The travel writer Tim Mackintosh-Smith, who has spent most of the past decade writing an on-the-road trilogy in the footsteps and footnotes of his hero Ibn Battuta, the 14th-century Muslim traveller, says the war may have fostered a certain detachment among these writers. “War is death to, among other things, enthusiasms,” he says. “If you’ve been through it, nothing matters quite as much anymore. For someone writing travel, I think this may give a sort of lordly detachment to one’s observations, which isn’t a bad thing. I’m not sure that post-war generations can quite achieve this.” For John Gimlette, author of At the Tomb of the Inflatable Pig, war may have been an influence that “discouraged introspection and informality”. Today’s writers, he argues, have become less detached in their work, “using more humour and self-deprecation to place themselves amongst their subjects”.

The Second World War was only part of these writers’ stories. Theroux, who lists Leigh Fermor, Redmond O’Hanlon, Dervla Murphy, Colin Thubron, Lewis, Thesiger and Chatwin among those travel writers he most admires, believes there was another more important literary influence. “It wasn’t just the war, it was also the colonial world that defined them. They were writing with an imperial confidence.” We are talking in the bowels of the Royal Geographical Society, Britain’s Mecca for explorers and travel writers, and for a moment he could be speaking of Sir Richard Burton, another soldier-scholar, who made the haj to Mecca in disguise in the 1850s. “The end of the war also brought an end to this colonial mentality. Somehow the sense of superiority was dented during the course of the war. The bloom was off the rose. Brits could no longer travel as lords and sahibs and colonial masters.”

As the metaphorical baton passes from Leigh Fermor to Thubron, a master of lyrical prose, we lose a literary connection to that all-defining conflict of the 20th century and the more heroic age it encapsulated. The memory of it lives on, recorded in the words of historians, poets, journalists, soldiers, generals, biographers and travel writers alike. It was precisely in order to ensure that the “great and marvellous” deeds of another, much more ancient conflict were not “forgotten in time” or “without their glory” that Herodotus wrote his landmark Histories of the Persian Wars, 2,500 years ago. It is surely profoundly important that the world’s first history book, a fizzing masterpiece of storytelling, relied so heavily on experiential travel. Thucydides needed to get out more.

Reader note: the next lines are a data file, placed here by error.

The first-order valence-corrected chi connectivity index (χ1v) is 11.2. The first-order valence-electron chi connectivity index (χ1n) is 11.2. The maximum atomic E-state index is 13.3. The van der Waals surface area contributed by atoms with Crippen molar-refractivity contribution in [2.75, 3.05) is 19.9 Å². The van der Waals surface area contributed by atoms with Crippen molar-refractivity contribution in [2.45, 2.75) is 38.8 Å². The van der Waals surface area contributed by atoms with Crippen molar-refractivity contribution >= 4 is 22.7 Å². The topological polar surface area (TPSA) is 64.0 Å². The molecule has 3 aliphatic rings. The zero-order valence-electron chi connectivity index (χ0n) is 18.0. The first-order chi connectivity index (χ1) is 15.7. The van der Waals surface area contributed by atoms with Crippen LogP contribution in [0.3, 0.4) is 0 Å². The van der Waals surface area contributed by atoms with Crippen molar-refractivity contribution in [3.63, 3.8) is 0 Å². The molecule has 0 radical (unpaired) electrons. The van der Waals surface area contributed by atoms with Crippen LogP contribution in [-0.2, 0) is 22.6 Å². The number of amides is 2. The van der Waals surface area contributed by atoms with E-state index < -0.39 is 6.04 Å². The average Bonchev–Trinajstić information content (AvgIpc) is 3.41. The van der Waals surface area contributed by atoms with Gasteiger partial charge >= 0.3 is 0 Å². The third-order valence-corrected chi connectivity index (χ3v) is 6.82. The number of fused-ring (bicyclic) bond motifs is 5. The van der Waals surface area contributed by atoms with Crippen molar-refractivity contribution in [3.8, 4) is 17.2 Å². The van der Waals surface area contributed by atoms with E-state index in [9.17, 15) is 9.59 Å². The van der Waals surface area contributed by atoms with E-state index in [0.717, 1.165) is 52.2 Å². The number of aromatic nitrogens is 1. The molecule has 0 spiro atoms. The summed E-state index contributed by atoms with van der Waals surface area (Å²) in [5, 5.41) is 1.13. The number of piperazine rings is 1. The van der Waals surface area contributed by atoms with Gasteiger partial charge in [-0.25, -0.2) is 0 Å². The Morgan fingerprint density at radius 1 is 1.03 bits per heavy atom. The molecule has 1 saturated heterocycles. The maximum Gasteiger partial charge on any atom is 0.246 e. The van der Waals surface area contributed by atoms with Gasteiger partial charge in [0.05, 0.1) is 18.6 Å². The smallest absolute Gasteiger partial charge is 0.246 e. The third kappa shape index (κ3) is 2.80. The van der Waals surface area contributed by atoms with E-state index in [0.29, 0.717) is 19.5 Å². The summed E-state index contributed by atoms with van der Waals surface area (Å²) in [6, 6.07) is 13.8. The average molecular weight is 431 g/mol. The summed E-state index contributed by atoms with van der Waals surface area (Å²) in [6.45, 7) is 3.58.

Scanning the horizon, there appears to be little reason to fret for the future of travel writing. A genre that seeks to understand a constantly changing world, with recourse to history, geography, politics, economics, biography, anthropology, philosophy, psychology and reportage, among other disciplines, is in little danger of losing its relevance. If you want to know what life was like in late 1930s former Yugoslavia, it is hard to beat Rebecca West’s Black Lamb and Grey Falcon, a meta-travel book (1,100 pages) of astonishing compass and vitality. For Iraq in the 1920s, who better than Freya Stark and Gertrude Bell to paint a many-layered portrait? The best travel writing opens up parts of the world that other disciplines can struggle to reach — and explain to a wider audience.

Consider the turmoil in the Middle East. While the breathless media rush to report the next dictator to catch Arab flu, leaving post-revolutionary countries like Egypt largely unreported in their wake, the field is left open for writers with more time and literary space on their hands to make sense of an irreducibly complicated society and situation. Digital communications, mass travel and the supposed shrinking of the world offer only the deadly delusion of a homogenised “global village”. News articles, foreign policy reports and jargon-filled government briefings on “failed states”, “post-conflict environments” and “stabilisation operations” pay only lip service to real-life complexities. What would Paddy have made of the Foreign Official who spoke to me the other day about “ground-truthing” in Benghazi? We should always beware of what Mauriac called “la tendance fatale à simplifier les autres”. Travel writing celebrates the world as it is, with nuance, shading and uncertainty.

William Dalrymple, who sped to fame in the late 1980s, after Theroux, Chatwin, Thubron, O’Hanlon and Jonathan Raban had blazed a renaissance trail of travel writing a decade earlier, points to the proliferation of fine writers of the genre far beyond these shores. It is parochial in the extreme to see this as a British or Western format. Among those with Indian roots alone Dalrymple lists Shiva and Vidia Naipaul, Pico Iyer, Amitav Ghosh, Vikram Seth, Pankaj Mishra and the novelist Rana Dasgupta, now working on a study of Delhi. Dalrymple says it will inevitably be a completely new take from his own City of Djinns, published in 1993, before Delhi and India had cast loose and surged forward at breakneck speed. “Each generation sees the world very differently,” he says.